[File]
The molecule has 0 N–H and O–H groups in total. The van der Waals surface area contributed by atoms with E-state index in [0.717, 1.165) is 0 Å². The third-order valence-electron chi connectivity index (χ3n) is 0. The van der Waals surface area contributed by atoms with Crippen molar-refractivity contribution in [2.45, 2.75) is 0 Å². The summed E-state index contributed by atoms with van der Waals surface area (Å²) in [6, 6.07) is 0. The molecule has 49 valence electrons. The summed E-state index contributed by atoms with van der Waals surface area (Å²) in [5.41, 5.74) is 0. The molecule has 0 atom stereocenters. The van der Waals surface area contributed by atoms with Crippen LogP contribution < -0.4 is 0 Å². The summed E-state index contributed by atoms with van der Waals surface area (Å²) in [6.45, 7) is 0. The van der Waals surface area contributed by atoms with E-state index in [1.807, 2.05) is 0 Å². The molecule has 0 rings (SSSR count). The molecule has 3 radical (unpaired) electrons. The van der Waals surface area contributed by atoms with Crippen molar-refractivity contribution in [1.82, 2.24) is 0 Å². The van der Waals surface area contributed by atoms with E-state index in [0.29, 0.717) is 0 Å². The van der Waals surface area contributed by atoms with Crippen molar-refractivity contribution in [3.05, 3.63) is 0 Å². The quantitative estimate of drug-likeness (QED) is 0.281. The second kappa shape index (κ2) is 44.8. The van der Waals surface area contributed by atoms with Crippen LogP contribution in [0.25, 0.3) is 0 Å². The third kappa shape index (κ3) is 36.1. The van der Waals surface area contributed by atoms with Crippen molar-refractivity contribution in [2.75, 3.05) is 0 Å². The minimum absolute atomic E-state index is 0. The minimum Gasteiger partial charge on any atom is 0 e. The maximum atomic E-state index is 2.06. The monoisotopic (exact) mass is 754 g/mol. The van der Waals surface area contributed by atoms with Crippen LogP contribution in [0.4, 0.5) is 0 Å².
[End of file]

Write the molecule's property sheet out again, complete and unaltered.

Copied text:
The molecule has 0 N–H and O–H groups in total. The van der Waals surface area contributed by atoms with E-state index in [0.717, 1.165) is 0 Å². The third-order valence-electron chi connectivity index (χ3n) is 0. The van der Waals surface area contributed by atoms with Crippen molar-refractivity contribution in [2.45, 2.75) is 0 Å². The summed E-state index contributed by atoms with van der Waals surface area (Å²) in [6, 6.07) is 0. The molecule has 49 valence electrons. The summed E-state index contributed by atoms with van der Waals surface area (Å²) in [5.41, 5.74) is 0. The molecule has 0 atom stereocenters. The van der Waals surface area contributed by atoms with Crippen LogP contribution < -0.4 is 0 Å². The summed E-state index contributed by atoms with van der Waals surface area (Å²) in [6.45, 7) is 0. The van der Waals surface area contributed by atoms with E-state index in [1.807, 2.05) is 0 Å². The molecule has 0 rings (SSSR count). The molecule has 3 radical (unpaired) electrons. The van der Waals surface area contributed by atoms with Crippen molar-refractivity contribution in [1.82, 2.24) is 0 Å². The van der Waals surface area contributed by atoms with E-state index in [0.29, 0.717) is 0 Å². The van der Waals surface area contributed by atoms with Crippen molar-refractivity contribution in [3.05, 3.63) is 0 Å². The quantitative estimate of drug-likeness (QED) is 0.281. The second kappa shape index (κ2) is 44.8. The van der Waals surface area contributed by atoms with Crippen LogP contribution in [0.25, 0.3) is 0 Å². The third kappa shape index (κ3) is 36.1. The van der Waals surface area contributed by atoms with Crippen molar-refractivity contribution in [2.75, 3.05) is 0 Å². The minimum absolute atomic E-state index is 0. The minimum Gasteiger partial charge on any atom is 0 e. The maximum atomic E-state index is 2.06. The monoisotopic (exact) mass is 754 g/mol. The van der Waals surface area contributed by atoms with Crippen LogP contribution in [0.4, 0.5) is 0 Å².